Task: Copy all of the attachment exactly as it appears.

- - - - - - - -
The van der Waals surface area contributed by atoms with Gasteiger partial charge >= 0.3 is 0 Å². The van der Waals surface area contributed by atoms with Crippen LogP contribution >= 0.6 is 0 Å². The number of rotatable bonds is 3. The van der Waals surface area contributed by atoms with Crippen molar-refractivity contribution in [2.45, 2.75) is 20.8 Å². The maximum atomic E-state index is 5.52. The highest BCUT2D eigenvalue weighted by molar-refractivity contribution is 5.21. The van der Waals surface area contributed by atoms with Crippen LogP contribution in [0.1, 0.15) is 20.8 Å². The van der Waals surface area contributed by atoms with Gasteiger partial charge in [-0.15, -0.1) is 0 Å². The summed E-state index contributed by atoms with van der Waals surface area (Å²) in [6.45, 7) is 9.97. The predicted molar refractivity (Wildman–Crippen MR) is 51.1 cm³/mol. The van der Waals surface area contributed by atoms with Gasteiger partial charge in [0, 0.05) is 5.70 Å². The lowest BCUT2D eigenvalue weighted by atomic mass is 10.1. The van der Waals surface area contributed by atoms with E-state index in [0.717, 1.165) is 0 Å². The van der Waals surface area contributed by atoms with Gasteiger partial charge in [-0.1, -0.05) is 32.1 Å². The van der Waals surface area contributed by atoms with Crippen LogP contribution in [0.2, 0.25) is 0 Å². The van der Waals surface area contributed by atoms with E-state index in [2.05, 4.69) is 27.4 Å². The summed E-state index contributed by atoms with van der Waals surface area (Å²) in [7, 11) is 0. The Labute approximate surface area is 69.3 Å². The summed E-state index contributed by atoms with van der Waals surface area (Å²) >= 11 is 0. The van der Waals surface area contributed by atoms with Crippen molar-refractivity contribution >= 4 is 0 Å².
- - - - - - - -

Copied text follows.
The van der Waals surface area contributed by atoms with Gasteiger partial charge >= 0.3 is 0 Å². The van der Waals surface area contributed by atoms with Crippen LogP contribution >= 0.6 is 0 Å². The number of rotatable bonds is 3. The van der Waals surface area contributed by atoms with Crippen molar-refractivity contribution in [2.45, 2.75) is 20.8 Å². The maximum atomic E-state index is 5.52. The highest BCUT2D eigenvalue weighted by molar-refractivity contribution is 5.21. The van der Waals surface area contributed by atoms with Crippen LogP contribution in [0.1, 0.15) is 20.8 Å². The van der Waals surface area contributed by atoms with Gasteiger partial charge in [-0.15, -0.1) is 0 Å². The summed E-state index contributed by atoms with van der Waals surface area (Å²) in [6.45, 7) is 9.97. The predicted molar refractivity (Wildman–Crippen MR) is 51.1 cm³/mol. The van der Waals surface area contributed by atoms with Gasteiger partial charge in [0, 0.05) is 5.70 Å². The lowest BCUT2D eigenvalue weighted by atomic mass is 10.1. The van der Waals surface area contributed by atoms with E-state index in [0.717, 1.165) is 0 Å². The van der Waals surface area contributed by atoms with Gasteiger partial charge in [-0.1, -0.05) is 32.1 Å². The van der Waals surface area contributed by atoms with Crippen LogP contribution in [0.2, 0.25) is 0 Å². The van der Waals surface area contributed by atoms with E-state index in [2.05, 4.69) is 27.4 Å². The summed E-state index contributed by atoms with van der Waals surface area (Å²) in [7, 11) is 0. The Labute approximate surface area is 69.3 Å². The summed E-state index contributed by atoms with van der Waals surface area (Å²) >= 11 is 0. The van der Waals surface area contributed by atoms with Crippen molar-refractivity contribution >= 4 is 0 Å².